Would a Communist USA succeed?

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The Marxist
Would a Communist USA succeed?
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I know I've posted a ton on this forum, but I'm very  interested in politics and what not, so here it goes.

 

People always talk about how communism automatically fails(everyone I know does at least) each and every time and that in communist nations, everyone is poor(which is true thus far). Karl Marx on the other hand would point out how the only way for communism to truly succeed is for an advanced nation to become communist, in his day Germany or Britain, to name a few.

 

If America were to go communist, wouldn't we all be better off? I don't think the emmense resources at our disposial and the American people in general would allow us to become poor(I don't know how we could even under communism) Woulnd't the fall of capitalism in America pressure everyone else to join the band wagon?

In my opinion several things could/would happen. a Cuba with a pro-communist US government to the north, one which lifted its 40 year embargo, would greatly improve the everyday Cuban's lot in life. China would continue to trade with us and possiably we could work out some sort of mutual benificial alliance.

North Korea, for all of the "greatness" that it has "achieved", may as well fall apart or, if America wills it, be allowed to annex south Korea after we withdraw troops from the capitalist nation.

America's belief in democracy would help lead to true democratic Communism, while this would pressure the current autocratic communist regimes to become free also

West Europe would be hurt financially, and possiably people would began to hail capitalism as dead completely, with maybe a few European/world nations holding on to capitalism by a bare thread. the EU might go red, so to speak.

 

What do you think the world/America would be like if the USA became communist?

 

Alf
I don't think the question os

I don't think the question is posed properly. A country as such cannot become 'communist'; communism can only be the product of an international revolution which breaks down national borders. Even if a proletarian revolution began in the USA - which is not at all the most likely scenarion given the particular history of American capitalism and the American working class - it could only survive by spreading to other regions of the world. Of course, wherever a world revolution began, if the US working class didn't then overthrow the US bourgeoisie, the latter would be the main force in crushing revolutions anywhere, so revolution in the US would be absolutely decisive.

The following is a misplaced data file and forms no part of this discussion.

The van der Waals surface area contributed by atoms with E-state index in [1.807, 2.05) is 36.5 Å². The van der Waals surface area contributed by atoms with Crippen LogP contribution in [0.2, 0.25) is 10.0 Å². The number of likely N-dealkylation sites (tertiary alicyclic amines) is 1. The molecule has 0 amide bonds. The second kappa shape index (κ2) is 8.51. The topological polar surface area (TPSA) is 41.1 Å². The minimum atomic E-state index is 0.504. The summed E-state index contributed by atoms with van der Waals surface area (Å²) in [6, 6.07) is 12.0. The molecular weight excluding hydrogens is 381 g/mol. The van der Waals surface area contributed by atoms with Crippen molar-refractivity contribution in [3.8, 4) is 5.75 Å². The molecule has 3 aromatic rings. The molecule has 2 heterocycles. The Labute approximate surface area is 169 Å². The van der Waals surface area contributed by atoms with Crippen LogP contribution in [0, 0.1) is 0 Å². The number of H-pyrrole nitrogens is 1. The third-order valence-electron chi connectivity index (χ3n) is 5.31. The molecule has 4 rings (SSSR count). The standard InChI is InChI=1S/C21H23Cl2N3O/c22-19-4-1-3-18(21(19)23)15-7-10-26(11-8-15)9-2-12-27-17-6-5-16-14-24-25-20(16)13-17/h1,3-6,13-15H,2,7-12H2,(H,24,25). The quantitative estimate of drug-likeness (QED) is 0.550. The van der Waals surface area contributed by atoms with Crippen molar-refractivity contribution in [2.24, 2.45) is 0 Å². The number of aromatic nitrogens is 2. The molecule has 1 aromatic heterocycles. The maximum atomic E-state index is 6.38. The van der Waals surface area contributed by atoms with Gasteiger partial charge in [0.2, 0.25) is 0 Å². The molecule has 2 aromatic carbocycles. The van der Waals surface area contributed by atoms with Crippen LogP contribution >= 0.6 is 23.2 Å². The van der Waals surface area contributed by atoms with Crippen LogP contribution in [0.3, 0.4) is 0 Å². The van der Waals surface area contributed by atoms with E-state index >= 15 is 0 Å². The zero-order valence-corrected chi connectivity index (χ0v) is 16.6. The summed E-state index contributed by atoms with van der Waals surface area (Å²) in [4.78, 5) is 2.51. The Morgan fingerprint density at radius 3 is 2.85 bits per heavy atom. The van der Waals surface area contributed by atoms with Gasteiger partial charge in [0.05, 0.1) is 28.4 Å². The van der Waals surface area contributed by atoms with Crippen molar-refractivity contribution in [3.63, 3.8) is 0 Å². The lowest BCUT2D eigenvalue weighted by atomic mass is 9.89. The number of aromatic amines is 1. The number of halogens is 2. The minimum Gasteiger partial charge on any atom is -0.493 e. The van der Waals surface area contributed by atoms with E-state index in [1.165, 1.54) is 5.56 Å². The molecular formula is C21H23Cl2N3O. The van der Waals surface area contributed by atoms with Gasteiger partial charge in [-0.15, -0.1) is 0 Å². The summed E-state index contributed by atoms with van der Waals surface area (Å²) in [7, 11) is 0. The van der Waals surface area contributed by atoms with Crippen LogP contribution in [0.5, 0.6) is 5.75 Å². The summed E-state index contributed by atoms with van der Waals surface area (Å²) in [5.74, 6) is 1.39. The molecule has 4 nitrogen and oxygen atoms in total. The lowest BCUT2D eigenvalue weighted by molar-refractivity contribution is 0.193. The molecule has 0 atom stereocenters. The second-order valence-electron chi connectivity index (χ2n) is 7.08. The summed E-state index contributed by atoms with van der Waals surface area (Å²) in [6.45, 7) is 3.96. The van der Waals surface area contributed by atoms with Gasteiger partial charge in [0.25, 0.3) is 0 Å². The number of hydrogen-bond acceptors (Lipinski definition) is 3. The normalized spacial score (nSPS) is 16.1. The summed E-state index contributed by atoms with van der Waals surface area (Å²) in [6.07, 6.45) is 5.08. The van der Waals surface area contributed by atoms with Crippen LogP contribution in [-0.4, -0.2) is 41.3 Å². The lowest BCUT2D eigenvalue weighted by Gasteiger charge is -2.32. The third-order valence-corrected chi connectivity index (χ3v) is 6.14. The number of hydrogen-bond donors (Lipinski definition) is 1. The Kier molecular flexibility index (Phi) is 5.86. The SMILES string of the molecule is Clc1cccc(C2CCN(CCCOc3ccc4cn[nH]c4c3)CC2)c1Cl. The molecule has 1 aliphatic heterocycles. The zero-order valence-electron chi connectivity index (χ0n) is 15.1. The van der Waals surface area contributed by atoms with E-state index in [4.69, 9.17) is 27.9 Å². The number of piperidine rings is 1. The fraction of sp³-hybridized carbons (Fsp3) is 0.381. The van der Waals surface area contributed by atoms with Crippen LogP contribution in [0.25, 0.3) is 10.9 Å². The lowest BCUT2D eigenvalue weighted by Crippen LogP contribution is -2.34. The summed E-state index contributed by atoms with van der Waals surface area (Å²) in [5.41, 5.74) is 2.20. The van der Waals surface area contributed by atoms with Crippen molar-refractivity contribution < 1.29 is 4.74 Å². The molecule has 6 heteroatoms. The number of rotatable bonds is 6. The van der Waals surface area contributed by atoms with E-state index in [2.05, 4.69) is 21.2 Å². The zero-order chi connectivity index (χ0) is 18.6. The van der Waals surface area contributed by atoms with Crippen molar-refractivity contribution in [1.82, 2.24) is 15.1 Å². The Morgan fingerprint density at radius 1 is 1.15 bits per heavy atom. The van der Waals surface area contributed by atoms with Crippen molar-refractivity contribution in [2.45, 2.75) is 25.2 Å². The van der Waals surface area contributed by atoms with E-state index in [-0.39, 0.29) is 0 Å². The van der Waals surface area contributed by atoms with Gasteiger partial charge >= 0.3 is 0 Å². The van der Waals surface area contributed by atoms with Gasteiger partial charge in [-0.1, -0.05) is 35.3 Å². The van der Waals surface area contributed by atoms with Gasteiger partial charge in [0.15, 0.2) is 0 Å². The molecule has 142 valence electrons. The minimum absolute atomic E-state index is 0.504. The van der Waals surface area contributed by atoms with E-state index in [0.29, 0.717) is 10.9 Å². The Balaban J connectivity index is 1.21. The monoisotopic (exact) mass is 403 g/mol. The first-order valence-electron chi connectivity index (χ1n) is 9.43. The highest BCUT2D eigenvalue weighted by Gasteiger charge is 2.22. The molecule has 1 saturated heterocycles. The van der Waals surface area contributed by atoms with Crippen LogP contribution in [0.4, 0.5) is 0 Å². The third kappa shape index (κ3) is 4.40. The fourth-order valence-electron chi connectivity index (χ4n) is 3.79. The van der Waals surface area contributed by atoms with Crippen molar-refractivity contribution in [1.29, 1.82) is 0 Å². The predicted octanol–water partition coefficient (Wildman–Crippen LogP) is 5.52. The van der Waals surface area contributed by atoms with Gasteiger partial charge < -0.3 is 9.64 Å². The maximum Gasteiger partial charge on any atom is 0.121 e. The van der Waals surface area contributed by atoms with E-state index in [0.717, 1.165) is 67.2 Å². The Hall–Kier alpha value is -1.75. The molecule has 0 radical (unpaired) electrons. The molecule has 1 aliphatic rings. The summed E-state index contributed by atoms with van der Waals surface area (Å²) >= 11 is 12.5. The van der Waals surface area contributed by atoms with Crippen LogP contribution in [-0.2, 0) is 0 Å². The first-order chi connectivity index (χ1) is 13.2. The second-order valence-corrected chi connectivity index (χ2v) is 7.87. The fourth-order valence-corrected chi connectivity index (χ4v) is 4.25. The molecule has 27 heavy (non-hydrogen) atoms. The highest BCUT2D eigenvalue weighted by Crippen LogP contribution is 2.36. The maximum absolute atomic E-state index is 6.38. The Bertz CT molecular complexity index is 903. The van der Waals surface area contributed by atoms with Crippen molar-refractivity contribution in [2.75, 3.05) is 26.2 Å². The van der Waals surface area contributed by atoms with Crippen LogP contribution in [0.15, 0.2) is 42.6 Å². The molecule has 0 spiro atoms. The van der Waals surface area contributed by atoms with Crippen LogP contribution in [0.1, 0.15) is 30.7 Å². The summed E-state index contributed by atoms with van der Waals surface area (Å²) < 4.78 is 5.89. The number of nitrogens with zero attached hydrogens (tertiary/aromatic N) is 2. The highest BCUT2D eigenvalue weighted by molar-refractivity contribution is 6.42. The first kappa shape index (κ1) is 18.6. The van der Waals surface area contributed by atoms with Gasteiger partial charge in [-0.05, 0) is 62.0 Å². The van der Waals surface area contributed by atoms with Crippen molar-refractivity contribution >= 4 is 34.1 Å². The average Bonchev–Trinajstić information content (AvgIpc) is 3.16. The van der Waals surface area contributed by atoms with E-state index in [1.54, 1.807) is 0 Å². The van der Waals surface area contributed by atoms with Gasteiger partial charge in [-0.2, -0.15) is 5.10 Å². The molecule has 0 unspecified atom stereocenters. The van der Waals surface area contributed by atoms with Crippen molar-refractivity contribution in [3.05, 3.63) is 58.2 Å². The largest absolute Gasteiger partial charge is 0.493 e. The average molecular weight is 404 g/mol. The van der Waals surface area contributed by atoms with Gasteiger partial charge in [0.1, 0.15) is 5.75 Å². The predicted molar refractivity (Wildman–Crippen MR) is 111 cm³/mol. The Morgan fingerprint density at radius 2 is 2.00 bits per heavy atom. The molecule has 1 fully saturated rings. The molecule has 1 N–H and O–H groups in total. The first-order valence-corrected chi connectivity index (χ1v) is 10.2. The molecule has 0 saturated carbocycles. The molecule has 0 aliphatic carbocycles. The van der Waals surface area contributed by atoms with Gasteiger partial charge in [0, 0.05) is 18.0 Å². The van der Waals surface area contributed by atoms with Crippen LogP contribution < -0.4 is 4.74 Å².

Regarding Cuba, North Korea, etc, these have nothing to do with communism.   

mikail firtinaci
why USA

"Even if a proletarian revolution began in the USA - which is not at all the most likely scenarion given the particular history of American capitalism and the American working class -

 

This is a bit off topic in this discussion sorry. justasking out of curiousity: Alf, why did you made that comment on US? Why it is not at all most likely that revolution start in us?

The Marxist
Well, I guess N. Korea,

Well, I guess N. Korea, Vietnam, China, etc. technically declared themselves <i>socialist states<i>, as did the Soviet Union(as the goal was to achieve a truly classless society, which never came to fruitation, esp. in the former USSR) so I agree with you, Alf.

 

If you see it highly unlikly that communism/inbetween period-socialism could arise in the US, then where do you see it more likly occuring? I guess for Communism to gain any momentum here, The Great Depression would have to have a second run(ie when Leon Trotsky wrote his 1934 article on this exact subject)

Trotsky, I think makes a good point: Unlike the backwards Russia of his time, the US had/still has advanced industry, high levels of education, and a high level of working class/intelligent population levels(helps that we don't have illiterate peasants, eh?). If we had a revolution(I hope it will be peaceful like in Egypt), we could gear the immense resources of this nation towards the eventual goal of spreading socialism, and ultimately Our belief in democratic freedom, so to speak, would be enshrined in our new socialist government.

Democracy will not die in this nation and the American proletarit could redefine communism. Communism would cease to be thought of as "totalitarian", "autocratic", and "that ideology/economic system where everyone is either a poor farmer or a poor urban citizen"

the American people would usher in a golden age and capitalism would be erased forever. A new slate for the human race.

Ya, I'm an idealist. Woulnd't that be grand if the first true democratic socialist state sprang to live from a "dead" ideology?

 

jk1921
Who was it that said, "The

Who was it that said, "The American working-class is in China"?

Well, not exactly, but the American working-class faces many historical, sociological and political challenges in terms of developing its struggle that do not impact the European working-class to the same extent: the strong history of racism and ethnic tensions, the federal nature of the U.S. state, until recently a relatively high standard of living (which is in the process of being turned on its head, constituting a terrible shock that the working-class is finding it difficult to come to terms with), an historical tradition based on acquisitve individualism, an alternate historical tradition based on right-wing populism, the nature of military-Keynesianism in what remains the world's only super-power, etc. This list is of course not exhaustive.